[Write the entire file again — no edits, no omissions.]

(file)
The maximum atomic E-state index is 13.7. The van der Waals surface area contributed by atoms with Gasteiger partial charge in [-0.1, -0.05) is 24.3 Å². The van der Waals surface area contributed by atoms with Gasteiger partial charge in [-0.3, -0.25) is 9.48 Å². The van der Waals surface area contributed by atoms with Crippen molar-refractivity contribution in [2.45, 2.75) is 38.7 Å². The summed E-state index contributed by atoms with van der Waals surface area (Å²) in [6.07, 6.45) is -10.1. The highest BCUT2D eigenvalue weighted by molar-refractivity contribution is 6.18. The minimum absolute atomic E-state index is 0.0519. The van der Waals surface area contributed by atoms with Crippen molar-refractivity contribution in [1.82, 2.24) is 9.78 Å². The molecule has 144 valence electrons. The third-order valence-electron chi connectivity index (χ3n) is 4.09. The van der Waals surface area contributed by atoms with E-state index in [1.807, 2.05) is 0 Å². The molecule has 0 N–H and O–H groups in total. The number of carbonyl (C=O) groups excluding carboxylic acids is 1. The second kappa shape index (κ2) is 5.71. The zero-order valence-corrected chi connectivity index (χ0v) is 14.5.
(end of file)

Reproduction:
The maximum atomic E-state index is 13.7. The van der Waals surface area contributed by atoms with Gasteiger partial charge in [-0.1, -0.05) is 24.3 Å². The van der Waals surface area contributed by atoms with Gasteiger partial charge in [-0.3, -0.25) is 9.48 Å². The van der Waals surface area contributed by atoms with Crippen molar-refractivity contribution in [2.45, 2.75) is 38.7 Å². The summed E-state index contributed by atoms with van der Waals surface area (Å²) in [6.07, 6.45) is -10.1. The highest BCUT2D eigenvalue weighted by molar-refractivity contribution is 6.18. The minimum absolute atomic E-state index is 0.0519. The van der Waals surface area contributed by atoms with Crippen molar-refractivity contribution in [1.82, 2.24) is 9.78 Å². The molecule has 144 valence electrons. The third-order valence-electron chi connectivity index (χ3n) is 4.09. The van der Waals surface area contributed by atoms with E-state index in [1.807, 2.05) is 0 Å². The molecule has 0 N–H and O–H groups in total. The number of carbonyl (C=O) groups excluding carboxylic acids is 1. The second kappa shape index (κ2) is 5.71. The zero-order valence-corrected chi connectivity index (χ0v) is 14.5.